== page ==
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Innocent Eyes (US Release)
 
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Innocent Eyes (US Release)

15 Mar 2005 | Format: MP3

£3.99 (VAT included if applicable)
Buy the CD album for £7.52 and get the MP3 version for FREE. Does not apply to gift orders.
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Song Title
Time
Popularity  
30
1
3:40
30
2
3:32
30
3
3:10
30
4
3:56
30
5
3:29
30
6
3:03
30
7
3:20
30
8
3:21
30
9
3:20
30
10
3:18

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Product details

  • Original Release Date: 15 Mar 2005
  • Release Date: 15 Mar 2005
  • Label: Rhino Atlantic
  • Copyright: 2005 Atlantic Recording Corp. Manufactued & Marketed by Warner Strategic Marketing
  • Record Company Required Metadata: Music file metadata contains unique purchase identifier. Learn more.
  • Total Length: 34:09
  • Genres:
  • ASIN: B001EYQMD0
  • Average Customer Review: 2.2 out of 5 stars  See all reviews (4 customer reviews)
  • Amazon Bestsellers Rank: 120,007 in MP3 Albums (See Top 100 in MP3 Albums)

Customer Reviews

2.2 out of 5 stars
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Most Helpful Customer Reviews

9 of 11 people found the following review helpful By Pete Jarvis on 29 July 2008
Format: Audio CD
If you like 80's synth pop you'll like this set of songs. I bought this album when it was released back in 1986 and have waited years for it to appear on CD.
As you would expect from one of the greatest voices of all time, the singing is first class.
Although this is not Nash's best solo album, the 10 songs here are very strong indeed,"Innocent Eyes" "Chippin' Away" "Sad Eyes" and "Glass and Steel" being highlights.
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3 of 5 people found the following review helpful By P. M. G. on 1 Nov 2010
Format: Audio CD
Bought this really by accident, I bought Song for beginners as an Lp back in the days and still love it, so thought I'd try and buy some more GN - but this is awful. Going straight to the recycling centre!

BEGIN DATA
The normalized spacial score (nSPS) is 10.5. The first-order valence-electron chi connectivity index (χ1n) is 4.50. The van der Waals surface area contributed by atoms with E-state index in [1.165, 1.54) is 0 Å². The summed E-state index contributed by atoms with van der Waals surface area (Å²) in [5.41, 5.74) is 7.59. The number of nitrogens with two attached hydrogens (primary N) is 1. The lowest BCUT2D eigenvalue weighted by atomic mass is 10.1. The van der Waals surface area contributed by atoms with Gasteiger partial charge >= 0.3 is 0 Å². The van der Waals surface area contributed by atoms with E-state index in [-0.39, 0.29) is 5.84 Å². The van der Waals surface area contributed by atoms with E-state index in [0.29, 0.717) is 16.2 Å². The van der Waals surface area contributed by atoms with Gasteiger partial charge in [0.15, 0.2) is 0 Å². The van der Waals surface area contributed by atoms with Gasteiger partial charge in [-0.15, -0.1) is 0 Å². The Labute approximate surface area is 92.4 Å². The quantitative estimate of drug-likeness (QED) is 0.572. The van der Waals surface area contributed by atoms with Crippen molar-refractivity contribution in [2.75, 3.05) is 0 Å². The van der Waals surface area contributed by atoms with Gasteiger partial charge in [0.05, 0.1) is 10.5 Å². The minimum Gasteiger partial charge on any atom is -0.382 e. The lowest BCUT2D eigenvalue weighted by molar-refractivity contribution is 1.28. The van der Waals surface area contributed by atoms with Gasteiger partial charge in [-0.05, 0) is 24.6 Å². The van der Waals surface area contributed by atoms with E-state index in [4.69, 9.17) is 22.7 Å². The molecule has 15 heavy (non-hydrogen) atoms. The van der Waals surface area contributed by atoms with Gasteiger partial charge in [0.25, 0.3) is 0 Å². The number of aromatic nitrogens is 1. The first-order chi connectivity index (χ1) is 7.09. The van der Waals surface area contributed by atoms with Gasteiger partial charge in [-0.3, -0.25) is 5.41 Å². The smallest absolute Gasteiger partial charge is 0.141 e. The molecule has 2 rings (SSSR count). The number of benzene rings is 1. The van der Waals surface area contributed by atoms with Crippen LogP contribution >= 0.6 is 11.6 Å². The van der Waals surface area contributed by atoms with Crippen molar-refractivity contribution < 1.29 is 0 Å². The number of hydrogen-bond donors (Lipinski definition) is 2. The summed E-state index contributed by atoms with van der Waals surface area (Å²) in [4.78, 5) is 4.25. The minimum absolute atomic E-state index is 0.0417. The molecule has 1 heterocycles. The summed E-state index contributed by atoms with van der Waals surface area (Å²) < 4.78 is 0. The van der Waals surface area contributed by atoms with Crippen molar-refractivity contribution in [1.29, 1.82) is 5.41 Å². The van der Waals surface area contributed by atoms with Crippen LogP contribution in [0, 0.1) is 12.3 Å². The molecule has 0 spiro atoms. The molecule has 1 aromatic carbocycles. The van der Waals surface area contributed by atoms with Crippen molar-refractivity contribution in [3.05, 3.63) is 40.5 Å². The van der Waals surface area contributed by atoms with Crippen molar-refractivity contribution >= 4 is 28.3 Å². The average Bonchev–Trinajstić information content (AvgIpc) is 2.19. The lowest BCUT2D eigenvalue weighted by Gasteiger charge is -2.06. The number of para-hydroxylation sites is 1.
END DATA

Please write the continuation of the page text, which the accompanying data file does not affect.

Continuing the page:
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3 of 5 people found the following review helpful By ROB HINXMAN on 25 Oct 2010
Format: Audio CD Verified Purchase
Innocent EyesI enjoy much of Nash's work - in particular the lasting association with David Crosby with or without other contributors. However this album has not travelled well - indeed I dont think I would have liked it when it was first issued. The majority of numbers strain to rhyme and offer no new angles - somewhat derivative. It may be of its time but it will not be CD that I will play often.
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1 of 3 people found the following review helpful By Paul Griffiths on 27 Mar 2009
Format: Audio CD
I love Crosby Stills Nash and Young and each individual's work. But I had not heard of this album and can see why now after buying it. It is dreadful! I donated it to the local jumble sale soon after buying it.
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Most Helpful Customer Reviews on Amazon.com (beta)

Amazon.com: 6 reviews
7 of 7 people found the following review helpful
Graham Nash goes synth-pop, and believe it or not, he pulls it off big-time 3 May 2006
By Missing Person - Published on Amazon.com
Format: Audio CD Verified Purchase
If you happen to pick this album up at a garage sale or something based on name recognition, without bothering to look at the year of release, you may be in for a hell of a surprise here.

Released in 1986, "Innocent Eyes" is Graham Nash's fourth solo album, and it ain't hard to see why it would have a lousy reputation among fans of Nash and the 'law firm'. Why? Because it sounds way different than what most anyone would probably associate with Mr. Nash, plus of the 10 songs, four of them weren't at all written by Graham. This album is flat-out EIGHTIES-style rock with a vengeance: super-slick production, booming electronic drums, 'metallic' and/or heavily chorused guitars (courtesy of session ace Michael Landau), and in-your-face synthesizers.